Bobby bought the lie. His explanation of his brother’s quandary recalled his own earlier effort to avoid an unwanted handshake. Jack was quoted as saying, “I just held it [his hand] out like this,” putting his hand two or three inches from his pocket, “and he grabbed at it.” Bobby’s version became Camelot orthodoxy, explaining why the king had an evil troll in his entourage. Arthur Schlesinger and Theodore Sorensen etched it in historical accounts. They seem not to have considered the implausibility of the story—that the man they praised for resourcefulness and toughness (enough to deal with Khrushchev) had let a piratical buccaneer come swarming aboard his beautiful galleon, armed with no cutlass sharper than a handshake.
It is hard to ferret out truth in the sentimental mists wreathing Camelot, but Caro destroys the authorized version with some simple facts. Johnson, too, had loyalists who did not understand why he would give up his power in the Senate—principally his beloved mentor, the legendary Speaker of the House Sam Rayburn. When Kennedy asked him to be his running mate, Johnson said he had one condition—Kennedy would have to persuade Rayburn to accept the deal, and Kennedy went straight to Rayburn’s hotel suite and used all his charm to get that agreement. Does that look like the action of man trapped with an unwanted partner?
Bobby tried repeatedly to save his brother from a situation he thought he did not desire, going repeatedly to Johnson’s suite to beg him to withdraw. He said there would be an awful floor fight if Johnson accepted, and said he was authorized to make a counteroffer—Lyndon could be head of the Democratic National Committee instead of vice-president. For three hours he played out this farce, not knowing it was a farce. He even tried to persuade Rayburn to make Johnson withdraw. A puzzled Rayburn telephoned Jack and asked if he had actually changed his mind after begging him to support a Kennedy-Johnson ticket. Jack answered, “Oh, that’s all right; Bobby’s been out of touch and doesn’t know what’s been happening.” When an infuriated Bobby had at last to submit to an arrangement he would never understand, he told a friend, “Yesterday [when Jack won the nomination] was the best day of my life, and today [when Johnson joined him] is the worst day of my life.”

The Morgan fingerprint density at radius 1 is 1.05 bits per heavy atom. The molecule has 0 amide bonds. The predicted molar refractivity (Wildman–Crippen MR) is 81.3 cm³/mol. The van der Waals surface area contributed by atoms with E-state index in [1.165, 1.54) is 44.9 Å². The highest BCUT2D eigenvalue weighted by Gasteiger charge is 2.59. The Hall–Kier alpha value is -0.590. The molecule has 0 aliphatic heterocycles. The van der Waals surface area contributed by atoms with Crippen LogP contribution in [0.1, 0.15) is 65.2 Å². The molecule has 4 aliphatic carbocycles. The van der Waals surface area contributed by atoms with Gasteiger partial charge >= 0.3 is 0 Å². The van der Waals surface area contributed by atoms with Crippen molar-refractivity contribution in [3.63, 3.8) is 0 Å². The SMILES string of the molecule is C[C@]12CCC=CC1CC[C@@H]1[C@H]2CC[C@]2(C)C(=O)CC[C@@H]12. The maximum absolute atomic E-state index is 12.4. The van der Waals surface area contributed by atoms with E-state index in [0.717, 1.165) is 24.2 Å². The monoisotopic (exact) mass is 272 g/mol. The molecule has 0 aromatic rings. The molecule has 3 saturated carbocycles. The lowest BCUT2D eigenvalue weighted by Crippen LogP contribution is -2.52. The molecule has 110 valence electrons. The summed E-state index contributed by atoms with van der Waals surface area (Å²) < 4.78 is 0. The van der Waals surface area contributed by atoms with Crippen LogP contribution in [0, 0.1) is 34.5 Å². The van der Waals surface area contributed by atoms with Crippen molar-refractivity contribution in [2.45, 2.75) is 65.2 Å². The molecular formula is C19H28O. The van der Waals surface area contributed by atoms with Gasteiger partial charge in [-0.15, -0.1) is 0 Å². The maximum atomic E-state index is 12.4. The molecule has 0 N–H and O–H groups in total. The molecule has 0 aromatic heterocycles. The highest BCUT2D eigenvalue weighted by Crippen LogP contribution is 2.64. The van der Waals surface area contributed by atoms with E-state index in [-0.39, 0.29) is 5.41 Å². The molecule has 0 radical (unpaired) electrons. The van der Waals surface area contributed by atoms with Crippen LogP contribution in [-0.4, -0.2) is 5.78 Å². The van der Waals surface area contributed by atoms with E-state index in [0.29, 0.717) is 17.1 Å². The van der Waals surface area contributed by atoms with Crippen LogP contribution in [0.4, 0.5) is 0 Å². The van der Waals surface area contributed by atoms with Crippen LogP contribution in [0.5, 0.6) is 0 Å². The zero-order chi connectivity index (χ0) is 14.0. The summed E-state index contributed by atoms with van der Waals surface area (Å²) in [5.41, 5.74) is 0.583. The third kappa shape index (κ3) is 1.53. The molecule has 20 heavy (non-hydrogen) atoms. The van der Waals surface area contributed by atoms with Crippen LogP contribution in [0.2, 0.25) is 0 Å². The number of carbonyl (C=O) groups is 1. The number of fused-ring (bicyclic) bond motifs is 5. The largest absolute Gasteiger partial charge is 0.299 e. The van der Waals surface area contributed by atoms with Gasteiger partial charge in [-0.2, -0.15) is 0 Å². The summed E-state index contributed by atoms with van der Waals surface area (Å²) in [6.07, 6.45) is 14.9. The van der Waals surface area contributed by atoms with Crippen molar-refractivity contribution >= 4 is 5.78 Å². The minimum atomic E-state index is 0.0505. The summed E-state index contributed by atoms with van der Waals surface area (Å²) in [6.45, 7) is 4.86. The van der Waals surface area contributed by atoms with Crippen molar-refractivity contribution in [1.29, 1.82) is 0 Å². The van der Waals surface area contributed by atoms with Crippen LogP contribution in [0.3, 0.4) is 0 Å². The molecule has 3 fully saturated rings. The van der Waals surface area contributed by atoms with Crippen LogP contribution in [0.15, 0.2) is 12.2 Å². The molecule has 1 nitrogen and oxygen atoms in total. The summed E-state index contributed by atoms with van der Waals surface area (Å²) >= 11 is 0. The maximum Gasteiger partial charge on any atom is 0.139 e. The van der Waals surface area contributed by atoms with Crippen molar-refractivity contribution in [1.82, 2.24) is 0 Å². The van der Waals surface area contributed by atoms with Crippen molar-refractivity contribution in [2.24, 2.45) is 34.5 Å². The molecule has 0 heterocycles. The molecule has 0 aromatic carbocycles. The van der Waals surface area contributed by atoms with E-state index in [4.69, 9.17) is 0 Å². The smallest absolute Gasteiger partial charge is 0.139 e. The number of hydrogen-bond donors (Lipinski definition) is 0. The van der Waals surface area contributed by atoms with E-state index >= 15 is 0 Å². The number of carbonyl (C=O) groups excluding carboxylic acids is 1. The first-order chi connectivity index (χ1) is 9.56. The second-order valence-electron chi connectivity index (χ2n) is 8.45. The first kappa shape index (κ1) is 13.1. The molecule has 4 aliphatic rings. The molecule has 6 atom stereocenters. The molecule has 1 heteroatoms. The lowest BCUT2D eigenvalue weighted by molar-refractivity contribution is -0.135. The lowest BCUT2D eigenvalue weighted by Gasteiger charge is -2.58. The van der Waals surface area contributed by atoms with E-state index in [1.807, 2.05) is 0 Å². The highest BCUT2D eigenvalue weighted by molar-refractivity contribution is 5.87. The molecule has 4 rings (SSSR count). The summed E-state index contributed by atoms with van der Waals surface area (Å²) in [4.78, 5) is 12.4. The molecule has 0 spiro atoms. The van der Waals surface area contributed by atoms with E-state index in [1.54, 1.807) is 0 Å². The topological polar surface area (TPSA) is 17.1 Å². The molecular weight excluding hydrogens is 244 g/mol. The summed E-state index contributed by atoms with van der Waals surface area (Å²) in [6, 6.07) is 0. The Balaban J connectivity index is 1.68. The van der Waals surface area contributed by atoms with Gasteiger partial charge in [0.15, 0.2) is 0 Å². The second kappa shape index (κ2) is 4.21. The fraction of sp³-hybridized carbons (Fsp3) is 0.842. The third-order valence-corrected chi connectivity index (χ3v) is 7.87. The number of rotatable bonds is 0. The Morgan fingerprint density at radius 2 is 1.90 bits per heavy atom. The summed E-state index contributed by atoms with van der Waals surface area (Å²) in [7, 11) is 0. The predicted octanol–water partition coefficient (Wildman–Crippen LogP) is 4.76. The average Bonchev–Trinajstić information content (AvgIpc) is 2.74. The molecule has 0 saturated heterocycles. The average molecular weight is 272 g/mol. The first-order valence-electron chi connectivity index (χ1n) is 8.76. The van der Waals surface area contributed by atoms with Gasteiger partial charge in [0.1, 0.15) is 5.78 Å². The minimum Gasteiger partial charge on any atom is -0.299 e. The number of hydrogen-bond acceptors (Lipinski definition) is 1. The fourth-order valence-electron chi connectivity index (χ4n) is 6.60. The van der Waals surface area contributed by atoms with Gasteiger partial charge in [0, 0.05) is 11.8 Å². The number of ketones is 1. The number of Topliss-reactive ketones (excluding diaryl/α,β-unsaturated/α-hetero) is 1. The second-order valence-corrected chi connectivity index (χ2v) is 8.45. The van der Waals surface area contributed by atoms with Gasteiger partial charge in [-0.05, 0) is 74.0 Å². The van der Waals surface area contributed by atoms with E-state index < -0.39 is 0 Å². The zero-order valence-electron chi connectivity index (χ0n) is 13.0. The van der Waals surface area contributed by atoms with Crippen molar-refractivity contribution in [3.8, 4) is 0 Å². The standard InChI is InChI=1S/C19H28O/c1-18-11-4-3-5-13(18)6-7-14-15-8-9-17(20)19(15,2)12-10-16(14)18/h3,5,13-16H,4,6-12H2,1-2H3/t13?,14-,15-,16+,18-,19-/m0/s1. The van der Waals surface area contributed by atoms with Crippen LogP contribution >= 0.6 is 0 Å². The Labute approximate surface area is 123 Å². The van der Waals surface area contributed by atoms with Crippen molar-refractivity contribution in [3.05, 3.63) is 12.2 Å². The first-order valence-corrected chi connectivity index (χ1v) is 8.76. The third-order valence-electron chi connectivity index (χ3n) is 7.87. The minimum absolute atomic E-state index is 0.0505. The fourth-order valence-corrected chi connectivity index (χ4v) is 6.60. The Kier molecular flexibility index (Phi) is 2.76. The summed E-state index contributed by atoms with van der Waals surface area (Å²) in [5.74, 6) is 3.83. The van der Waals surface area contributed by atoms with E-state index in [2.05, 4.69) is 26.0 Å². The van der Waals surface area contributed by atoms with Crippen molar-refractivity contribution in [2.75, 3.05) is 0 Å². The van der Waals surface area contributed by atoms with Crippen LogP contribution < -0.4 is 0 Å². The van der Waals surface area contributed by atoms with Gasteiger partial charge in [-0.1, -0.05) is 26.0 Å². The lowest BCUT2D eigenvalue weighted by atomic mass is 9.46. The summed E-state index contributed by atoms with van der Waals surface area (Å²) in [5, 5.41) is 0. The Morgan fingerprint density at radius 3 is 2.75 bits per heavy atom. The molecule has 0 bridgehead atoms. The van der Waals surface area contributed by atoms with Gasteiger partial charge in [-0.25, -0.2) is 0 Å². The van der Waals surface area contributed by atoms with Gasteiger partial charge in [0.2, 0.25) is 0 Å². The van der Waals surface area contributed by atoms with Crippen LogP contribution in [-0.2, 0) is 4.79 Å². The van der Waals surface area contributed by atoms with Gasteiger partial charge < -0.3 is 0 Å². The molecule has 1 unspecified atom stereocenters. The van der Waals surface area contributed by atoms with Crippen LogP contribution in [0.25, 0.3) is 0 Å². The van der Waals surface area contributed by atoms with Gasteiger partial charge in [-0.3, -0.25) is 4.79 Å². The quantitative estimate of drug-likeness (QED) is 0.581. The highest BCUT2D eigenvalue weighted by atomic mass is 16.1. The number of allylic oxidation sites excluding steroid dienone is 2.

Why did Jack Kennedy let his liberal followers swallow Bobby’s anguished version of what had happened? Why did these otherwise sophisticated thinkers accept such an implausible tale of his defeat by a scheming Lyndon? It is because the emotions of Bobby had percolated through the campaign, and hate is a great magnifier of its object. During the cold war, for instance, Americans hated communism so much that they thought every Russian was a threat. In the same way, Camelotians saw Johnson as a fearsome menace who could dominate even their beloved Jack.
This set a terrible tone for the coming administration. Kennedy’s closest followers felt they had a monster in their midst, and they must do everything in their power to contain him before he sneaked up toward another paralyzing handshake with their leader. Johnson, knowing their attitude and where it came from, responded in kind, since hatred creates a mirroring image in the hated. Referring to Bobby in a conversation with a friend, Johnson said, “I’ll cut his throat if it’s the last thing I do.”
Knowing that he would have many disadvantages in a Kennedy administration, Johnson attempted two preemptive moves at the very outset. But these power lunges just confirmed the Kennedyites’ view of him as a crude intruder. First, he tried to retain some of his Senate power. Since the vice-president presides (when he wishes) over the Senate, he asked to preside over his old power base as well, the Democratic caucus in that chamber—but he was rebuffed by his old buddies, who knew this would unconscionably blur the separation of powers. He also tried to work the other end of Pennsylvania Avenue, requesting an office in the White House with a bulked-up staff for military and security issues. He was trying, we now see, to have the parallel presidency that Dick Cheney secured for himself under a compliant George Bush. Instead, he was consigned to an office in the Executive Office Building, without the extended staff he had requested.
After his failure to adjust the game to his own rules, Johnson made a bid for pity by presenting himself as the powerless butt of Camelot jokes (which he was). He moaned that he was “a cut dog.” He rarely challenged those around him, and when he did (as when he considered Bobby’s response to the Cuban missiles too weak), he was excluded from the secret decisions made on the crisis. He feared, rightly, that the Kennedy team was determined to push him off the ticket in 1964. Their detestation for Johnson, with their constant mocking of him, was so obvious that the president tried to damp down the fires, telling his appointments secretary, Ken O’Donnell, “You are dealing with a very insecure, sensitive man with a huge ego. I want you literally to kiss his fanny from one end of Washington to the other.”
But that availed little, and Caro says the president himself was beginning to see he would not need Johnson in 1964. Johnson could not even contain a disruptive party battle in his home state of Texas, between liberal Ralph Yarborough and Johnson’s old ally, now the state’s governor, John Connally. On the fatal Texas trip with Kennedy in November, Yarborough even refused to ride in the assigned convertible car with Johnson, prompting a Dallas News headline, YARBOROUGH SNUBS LBJ.